and observed that Worthy's prognosis was
“poor.” She stated that her conclusions were
based on MRIs in November 2013 and May 2010. On the basis of
those diagnoses, Dr. Jonas indicated that Worthy could sit
for only one hour per eight-hour workday, and could stand
between zero and one hours. She indicated that he could never
lift or carry any weight, including in the zero-to-five pound
range, that he could not tolerate even “low
stress” work, and that he would need to take 15-20
minute breaks every half hour and take time off more than
three times per month. She did not discuss how Worthy's
previous self-reported periods of work and exercise comported
with those conclusions, nor did she discuss Worthy's
assertion to an examining physician in October 2013 that he
could lift or carry no more than ten to fifteen pounds. (R.
at 607) She also did not indicate that Worthy suffered from
any psychological limitations to work.
the submission of her report, on September 10, 2014, Jonas
indicated in a treatment note that Worthy reported that he
had been “[m]oving and working at odd jobs a
lot.” (R. at 770) Jonas was not asked to update or
reconcile her opinion with that information.
Dr. Guarnaccia's Report
September 17, 2013, Dr. Joseph Guarnaccia examined Worthy at
the behest of the Social Security Administration. (R. at
607-610) Worthy reported experiencing pain constantly in his
lower back, (R. at 607), and using a cane
“occasionally, ” (R. at 608). On the basis of his
examination, Dr. Guarnaccia diagnosed Worthy with chronic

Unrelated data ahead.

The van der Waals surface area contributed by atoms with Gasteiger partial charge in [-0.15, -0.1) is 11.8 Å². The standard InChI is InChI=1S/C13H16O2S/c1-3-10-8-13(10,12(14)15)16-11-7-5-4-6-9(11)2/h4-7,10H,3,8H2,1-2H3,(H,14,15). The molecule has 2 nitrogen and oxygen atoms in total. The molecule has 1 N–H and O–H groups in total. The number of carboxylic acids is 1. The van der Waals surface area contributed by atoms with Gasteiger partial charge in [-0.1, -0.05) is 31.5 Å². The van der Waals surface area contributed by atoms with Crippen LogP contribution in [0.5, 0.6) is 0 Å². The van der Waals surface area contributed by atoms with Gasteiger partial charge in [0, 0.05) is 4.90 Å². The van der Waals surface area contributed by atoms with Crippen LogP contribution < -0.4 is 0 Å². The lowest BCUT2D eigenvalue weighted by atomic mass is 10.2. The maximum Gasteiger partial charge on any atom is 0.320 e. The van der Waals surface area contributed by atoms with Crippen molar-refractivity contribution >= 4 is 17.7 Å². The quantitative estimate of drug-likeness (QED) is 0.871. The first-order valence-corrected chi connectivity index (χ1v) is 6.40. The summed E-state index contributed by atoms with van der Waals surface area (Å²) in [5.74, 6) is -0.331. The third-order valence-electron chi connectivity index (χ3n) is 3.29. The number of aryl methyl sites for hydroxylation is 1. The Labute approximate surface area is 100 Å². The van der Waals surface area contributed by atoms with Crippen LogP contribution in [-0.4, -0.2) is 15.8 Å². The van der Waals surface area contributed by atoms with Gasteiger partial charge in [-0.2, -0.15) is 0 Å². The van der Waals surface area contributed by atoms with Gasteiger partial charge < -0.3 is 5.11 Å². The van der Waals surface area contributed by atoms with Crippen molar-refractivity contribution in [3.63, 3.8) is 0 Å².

lower back pain, migraine headaches, and unexplained numbness
of the left arm. (R. at 610) He opined that Mr. Worthy would
not be able to perform work activities that require
“extending walking, standing, bending, lifting, or
file was also reviewed by several non-examining physicians at
the request of the State Agency. With respect to Worthy's
physical limitations, both Dr. Virginia Rittner, who reviewed
the file on September 18, 2013 before Dr. Jonas' report,
and Dr. Kurshid Khan, who reviewed the file on February 3,
2014 after the Jonas report, determined that Worthy had the
following exertional limitations: lifting twenty pounds
occasionally and ten pounds frequently; sitting and standing
for six hours each in an eight-hour workday; and occasionally
performing postural activities, such as stooping, kneeling,
and crouching. See (R. at 155-57, 172-73).
respect to Worthy's mental limitations, Dr. Warren Lieb,
who reviewed the file on August 16, 2013 and after Dr.
Franklin-Zitzkat's report,  noted that Worthy's claimed
problems with memory were not supported in the record, but
observed that he would have some “moderate”
limitations in his ability to carry out detailed
instructions, maintain concentration for a long period of
time, or interact appropriately with the general public. (R.
at 157-58) Dr. Adrian Brown, who reviewed the file on
February 7, 2014, came to similar conclusions. (R. at 188-90)